This article on 1 Timothy 6:17 is about how generous the provision of God is, and how He also wants us to enjoy providing for and giving to others.

Source: Clarion, 2010. 3 pages.

1 Timothy 6:17 - God Richly Provides Us with Everything

Command those who are rich in this present world not to be arrogant.

1 Timothy 6:17

The Apostle Paul exhorts Timothy, his companion and co-worker, to address those who are rich in this present world. Timothy has to command them not to be arrogant or to put their hope in wealth. It’s not a message for those in the midst of society who show themselves to be materialistic. No, it’s a message Timothy has to bring to the congregation, to those entrusted to Timothy’s pastoral care.

There may not have been many of them; still, Paul wants Timothy to address them directly. Just as in 1 Corinthians 1, the congregation may have consisted of “not many wise by human standards, not many influential, not many of noble birth” (v 26), and not many rich either, most likely. Yet Timothy gets a command to speak a strong message to those who are richly endowed with wealth and treasures.

How many of us would qualify as hearers of this address today? Is this a message for those who fit the shoe, that they may wear it, while the message is irrelevant for the others in the congregation? Paul includes the entire congregation in this exhortation. He directs the attention of all to God, who “richly provides us with everything for our enjoyment” (v 17).

How hard it is for the rich to enter the kingdom of God!” the Lord Jesus exclaimed when that rich young man went away (Mark 10:17-27). We read that he had great wealth. And the Lord Jesus added, “It is easier for a camel to go through the eye of a needle than for a rich man to enter the kingdom of God.

Well, that reality seems to be confirmed by the rich young man’s reaction to the Lord’s words, “Do you want to inherit eternal life? Go, sell everything you have and give to the poor, and you will have a treasure in heaven.” The young man couldn’t do it, for he had many goods. That’s why he was sad, and so was the Lord Jesus. He loved the rich young man for his love, expressed in his life of obedience. Yet his wealth had come in between the Lord and him; he couldn’t do without it!

Moses already warned the people of Israel about the danger to which this rich young man succumbed. Before they had entered Canaan, that country flowing with milk and honey, he’d said,

When the Lord your God brings you into the land He swore to your fathers, and you enjoy prosperity: food, drink, clothing, shelter, the fruit of the fields, vineyards, olive groves, and the riches of cattle, gold, and silver – then be careful that you do not forget the Lord.(see Deuteronomy 6:10-12)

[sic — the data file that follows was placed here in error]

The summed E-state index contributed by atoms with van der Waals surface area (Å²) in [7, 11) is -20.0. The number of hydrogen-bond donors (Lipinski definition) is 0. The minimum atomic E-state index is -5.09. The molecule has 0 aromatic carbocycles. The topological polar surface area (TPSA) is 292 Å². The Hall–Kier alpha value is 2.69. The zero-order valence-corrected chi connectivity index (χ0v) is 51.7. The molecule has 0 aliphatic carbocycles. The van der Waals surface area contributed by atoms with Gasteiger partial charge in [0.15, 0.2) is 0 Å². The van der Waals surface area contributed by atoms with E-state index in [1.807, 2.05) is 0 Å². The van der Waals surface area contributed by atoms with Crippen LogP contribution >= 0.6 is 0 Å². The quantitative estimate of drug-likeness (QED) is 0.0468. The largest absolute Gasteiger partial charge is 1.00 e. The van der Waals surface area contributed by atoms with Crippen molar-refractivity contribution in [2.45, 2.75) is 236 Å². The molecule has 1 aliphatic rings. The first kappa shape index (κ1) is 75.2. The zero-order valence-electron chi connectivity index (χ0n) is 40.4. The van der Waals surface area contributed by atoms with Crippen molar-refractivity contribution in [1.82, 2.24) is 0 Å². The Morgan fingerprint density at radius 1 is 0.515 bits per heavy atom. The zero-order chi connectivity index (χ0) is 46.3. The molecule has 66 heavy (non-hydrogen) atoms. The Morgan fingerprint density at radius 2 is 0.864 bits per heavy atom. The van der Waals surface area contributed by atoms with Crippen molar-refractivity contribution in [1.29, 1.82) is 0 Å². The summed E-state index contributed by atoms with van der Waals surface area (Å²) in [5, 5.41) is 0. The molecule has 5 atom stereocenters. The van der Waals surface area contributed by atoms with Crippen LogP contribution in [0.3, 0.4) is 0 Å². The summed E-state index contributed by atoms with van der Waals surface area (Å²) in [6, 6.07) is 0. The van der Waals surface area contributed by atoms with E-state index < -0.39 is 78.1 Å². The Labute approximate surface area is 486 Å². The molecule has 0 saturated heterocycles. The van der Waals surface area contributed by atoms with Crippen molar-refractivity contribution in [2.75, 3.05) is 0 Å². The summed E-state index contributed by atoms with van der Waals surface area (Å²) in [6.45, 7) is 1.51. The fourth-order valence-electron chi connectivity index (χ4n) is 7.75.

Likewise in the book of Proverbs we read the prayer of Agur, “Give me neither poverty nor riches, but give me only my daily bread. Otherwise, I may have too much and disown you and say, ‘Who is the Lord?’ or I may become poor and steal, and so dishonour the name of my God” (30:8-9). Indeed, that’s the danger; the rich could become arrogant, says Paul, and forget the Lord, and think they can take care of themselves.

Does that mean it is wrong to be rich, or that wealth is an evil? That cannot be, for the Lord himself makes people rich. He made Abraham rich, and Isaac, and the people of Israel in the Promised Land. In the New Testament as well, we shouldn’t only focus on the spiritual blessings that come to us from the heavenly realms. Today too, the fruits of the field, the prosperity in the land, and the wealth of the nations, are blessings of God. Wealth and riches are no curse!

What happens, however, is that people make prosperity a curse. That’s what happens when people live for wealth and riches and trust in them. When people’s attitude shows, “I am rich, I don’t need the Lord; I can look after myself.” Or when people say, “I am rich and I better make sure that I stay rich, for my hope and happiness depend on these things.” That’s a danger not just for millionaires, but for all of us. It’s in the heart of all of us, that we feel we have to vie for ourselves.

The deep awareness of our total dependence upon the Lord, also in regard to our daily needs, is not strong even at the best of times. That’s what Paul is concerned about. Before you know it, you have put your hope in your income or your money-management. Instead, let’s put our hope and trust in God alone!